The Bulletin Board
Organizations call on Executive Council to reconsider Wellpath contract for Hampstead Hospital
Chris Sununu and Lori Shibinette have said a lengthy delay on the Wellpath contract would jeopardize the state’s plans to finalize its purchase of Hampstead Hospital by June. (Annmarie Timmins | New Hampshire Bulletin)
Five organizations focused on protecting children and their access to mental health treatment have called on executive councilors to seriously reconsider the state’s proposed contract with Wellpath Recovery Solutions to provide psychiatric care to children at Hampstead Hospital.
They cited the company’s primary focus on providing health care to adults in prison and the numerous allegations of abuse and neglect in a letter Tuesday to councilors, Gov. Chris Sununu, and Health and Human Services Commissioner Lori Shibinette.
The Executive Council voted, 5-0, to table the contract at its meeting last month, saying they wanted more time to review it. Councilors could take up the $52 million, two-year contract, which was not put out to bid, at their meeting Wednesday.
Shibinette and Sununu have said a lengthy delay would jeopardize the state’s plans to finalize its purchase of Hampstead Hospital by June, and its ability to provide more inpatient access to children waiting days and weeks for a hospital bed.
The agencies behind the letter, the Disability Rights Center-NH, New Futures, NAMI New Hampshire, New Hampshire Legal Assistance, and Waypoint of New Hampshire, said they too share concerns about long waits for care, but they don’t see Wellpath as the solution. They said they could find no evidence the company had operated any inpatient psychiatric treatment facilities serving children.
The company declined to respond last week when asked by the Bulletin if it had cared for children in a noncorrectional setting. A spokeswoman directed the Bulletin to look at its other facilities for “a comparable facility to Hampstead Hospital.” None of the facilities listed on the company’s website provided mental health care for children in noncorrectional hospital settings.
“We question whether Wellpath Recovery Solutions is capable of providing high-quality therapeutic services that fully address the needs of children who require inpatient psychiatric care,” the letter said.
The organizations pointed to two documents critical of care provided by Wellpath Recovery Solutions and one of its parent companies, Correct Care Solutions.
In a February report, the Disability Law Center of Massachusetts called on Wellpath to stop using drugs as “chemical restraints” for patients under its care at Bridgewater State Hospital correctional facility. The Massachusetts Department of Corrections disputed the center’s findings.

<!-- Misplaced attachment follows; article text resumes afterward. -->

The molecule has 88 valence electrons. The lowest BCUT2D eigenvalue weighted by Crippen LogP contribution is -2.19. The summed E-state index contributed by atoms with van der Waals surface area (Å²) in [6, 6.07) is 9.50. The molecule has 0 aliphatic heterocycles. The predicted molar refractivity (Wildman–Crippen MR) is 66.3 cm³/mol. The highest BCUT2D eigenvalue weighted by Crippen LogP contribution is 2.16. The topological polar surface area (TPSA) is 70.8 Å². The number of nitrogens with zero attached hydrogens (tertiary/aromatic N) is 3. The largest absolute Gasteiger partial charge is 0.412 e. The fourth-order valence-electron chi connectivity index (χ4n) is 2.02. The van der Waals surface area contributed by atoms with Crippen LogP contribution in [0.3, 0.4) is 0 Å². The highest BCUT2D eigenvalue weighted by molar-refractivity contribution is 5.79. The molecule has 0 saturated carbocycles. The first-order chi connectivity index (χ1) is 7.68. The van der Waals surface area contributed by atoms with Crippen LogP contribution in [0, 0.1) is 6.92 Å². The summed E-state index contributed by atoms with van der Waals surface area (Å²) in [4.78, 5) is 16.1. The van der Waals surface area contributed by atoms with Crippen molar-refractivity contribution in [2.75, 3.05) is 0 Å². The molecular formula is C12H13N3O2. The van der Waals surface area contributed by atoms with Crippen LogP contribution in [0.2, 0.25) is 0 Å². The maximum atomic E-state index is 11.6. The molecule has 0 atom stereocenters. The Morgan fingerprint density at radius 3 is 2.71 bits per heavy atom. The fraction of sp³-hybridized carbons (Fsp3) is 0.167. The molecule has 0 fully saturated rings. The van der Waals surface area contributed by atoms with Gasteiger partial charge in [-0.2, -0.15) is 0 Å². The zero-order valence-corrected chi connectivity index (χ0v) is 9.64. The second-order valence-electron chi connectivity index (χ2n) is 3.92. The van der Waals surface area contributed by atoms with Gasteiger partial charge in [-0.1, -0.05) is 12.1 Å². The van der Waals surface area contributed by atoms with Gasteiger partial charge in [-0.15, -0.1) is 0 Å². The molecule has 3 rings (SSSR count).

In August, the U.S. Department of Justice released results of its investigation into prisoner care at a California jail that found that while Wellpath had improved some services, the company was still failing to provide prisoners “constitutionally adequate” care.
The letter writers asked the council to “fully consider the treatment and safety needs of children with mental illness” and reach out to other potential mental health providers with experience treating children.
Health and Human Services spokesman Jake Leon said in an email Monday that the department had spoken with “a number” of other providers who have treated children. He did not respond when asked which ones.
Leon said the state’s proposed contract with Wellpath Recovery Solutions will keep state workers in charge of management positions, such as chief executive officer and chief operating officer, as well as compliance officer, general counsel, and contract manager. Those employees will be on site and able to supervise the clinical care provided by Wellpath, he said.
In their letter, the agencies listed on-site supervision as one of five measures the state should take if it does move forward with Wellpath Recovery Solutions. The others included authorizing the Office of the Child Advocate to monitor Hampstead Hospital’s case management, medical records, and incident report in “real-time”; creating an ombudsman within the Office of the Child Advocate to review those records and conduct on-site monitoring; a clear procedure for Health and Human Services to receive, investigate, and remedy patient complaints; and quarterly public reports summarizing incidents related to medical and psychiatric care and use of restraints and seclusion.
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